Catalin Voss is a man on a mission in Silicon Valley.
Catalin is one of those rare individuals on the absolute bleeding edge of tech who puts social entrepreneurship first.
He’s been named Forbes 30 under 30, his startup Ello uses machine learning to teach children how to read, he’s used AI to look into criminal justice reform in the US, and he’s built an augmented reality platform to help give people with autism emotional cues.
He taught himself how to code as a teenager, and he created a podcast that quickly topped the charts in Germany and reached hundreds of thousands of listeners before he was 15.
He studied at Stanford and under the mentorship of Steve Capps of Apple Computers. An avid coder, he studied machine learning, AI, and tech in Silicon Valley, creating multiple start-ups for social good.
His latest project teaches children to read, potentially solving illiteracy for people around the world. His company was backed by Y Combinator, one of the most prestigious start-up incubators/accelerators in the world.
In this episode, Catalin and I talk about mentorship in silicon valley, getting your ideas off the ground, and how you can make a difference in our modern world.
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1:46 – “I more or less decided for myself that if I’m in this very privileged position to to have the resources I have and to be able to pretty much build anything I want to build, I will try to build stuff that helps people.”
5:21 – “I had tracked down Steve Capps originally because I wanted to work at Apple and and their legal department said no freaking way. And and I thought, maybe, you know, since he started a new company that was a more viable path. And it turned out that my dad’s friend’s daughter had gone to the same school as Steve’s daughter. And somehow my resume landed on his desk and he gave me my first shot.”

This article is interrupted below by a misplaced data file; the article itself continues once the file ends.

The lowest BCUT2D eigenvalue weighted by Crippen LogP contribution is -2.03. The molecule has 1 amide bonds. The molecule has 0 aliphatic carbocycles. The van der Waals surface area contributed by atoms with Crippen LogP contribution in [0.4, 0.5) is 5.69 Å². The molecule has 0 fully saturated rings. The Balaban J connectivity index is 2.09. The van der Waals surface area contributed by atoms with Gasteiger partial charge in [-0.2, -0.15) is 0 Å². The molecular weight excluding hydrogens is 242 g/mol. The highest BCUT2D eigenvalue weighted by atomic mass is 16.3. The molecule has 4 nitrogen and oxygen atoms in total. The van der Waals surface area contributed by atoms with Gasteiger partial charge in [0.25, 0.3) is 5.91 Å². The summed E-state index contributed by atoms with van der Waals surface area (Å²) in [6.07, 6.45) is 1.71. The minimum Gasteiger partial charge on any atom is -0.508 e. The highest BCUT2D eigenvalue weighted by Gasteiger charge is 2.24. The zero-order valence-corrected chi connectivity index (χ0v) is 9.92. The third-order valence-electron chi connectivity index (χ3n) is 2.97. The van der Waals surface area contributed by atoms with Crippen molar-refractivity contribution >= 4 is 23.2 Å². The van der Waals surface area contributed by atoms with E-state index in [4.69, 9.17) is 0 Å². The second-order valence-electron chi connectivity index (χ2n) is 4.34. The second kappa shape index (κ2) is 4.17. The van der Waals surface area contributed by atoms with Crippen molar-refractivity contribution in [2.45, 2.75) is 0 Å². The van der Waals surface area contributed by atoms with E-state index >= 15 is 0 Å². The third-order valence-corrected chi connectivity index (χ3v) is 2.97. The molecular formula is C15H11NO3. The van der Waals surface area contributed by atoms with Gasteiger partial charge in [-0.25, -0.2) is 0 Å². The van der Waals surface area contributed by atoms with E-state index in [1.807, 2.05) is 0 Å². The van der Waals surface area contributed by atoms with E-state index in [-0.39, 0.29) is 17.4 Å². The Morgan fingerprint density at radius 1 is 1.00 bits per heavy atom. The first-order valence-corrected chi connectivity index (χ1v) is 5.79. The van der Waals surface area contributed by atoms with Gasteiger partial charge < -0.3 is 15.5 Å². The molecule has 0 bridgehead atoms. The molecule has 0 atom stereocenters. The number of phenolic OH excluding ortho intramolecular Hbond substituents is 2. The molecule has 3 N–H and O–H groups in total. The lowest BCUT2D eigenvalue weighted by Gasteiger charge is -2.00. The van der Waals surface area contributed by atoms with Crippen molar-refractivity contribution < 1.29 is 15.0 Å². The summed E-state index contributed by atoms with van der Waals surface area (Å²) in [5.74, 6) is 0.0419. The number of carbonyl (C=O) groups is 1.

7:59 – “I feel like there’s a lot of stuff you can teach yourself online at this point. But there are certain things that for me are just too hard to be honest, and theoretical computer science and math was part of that.”
9:25 – “I ended up becoming a venture partner for a large European publishing company called Axel Springer that set up their publishing business and wanted to start an investment arm in the Bay Area. And the deal was sort of I’d help them invest into startups and in return they’d pay for school or something like that.”
17:27 – “…he said, I don’t know anything about autism, but I know Carl Feinstein, head of child psychiatry. So I actually talked to him. And then Carl said, I know some stuff about autism, but nothing about machine learning. But you should talk to this new guy, Dennis Wall, who’s been coming over from Harvard. And we sort of formed this group around the three of them.”
22:19 – “I think it’s more like you choose the right context for the problem than the other way around, hopefully. But you know, to be honest, I’m also very guided by other people in that sense, by my co-founders, by the people I find to identify these sorts of interesting problems and then bring them to me. And I’m sort of, you know, ‘have technology will travel’.”
27:36 – “There’s a short list of people… in my life that if they’re free and want to do something together, I’m pretty down for that.”
32:59 – “Speech recognition for kids turns out to be an immense technical challenge. It’s just kids speak so differently from adults. And so we spent something like nine months just really working on that.”
35:09 – “I like to play with the cards that I’m dealt and and try to make relatively immediate impact. And so when we’re building Ello, money is a very clear signal that—it’s a means to an end—but it’s a very clear signal. There’s something really honest about building a consumer business and finding product-market fit that I respect.”
49:01 – “[Mentors] tend to be just surprisingly willing to help, especially if they see a little part of themselves in you.”
51:15 – “For your first company, do something… where you have a competitive advantage. Do something that you can do better than anyone else.”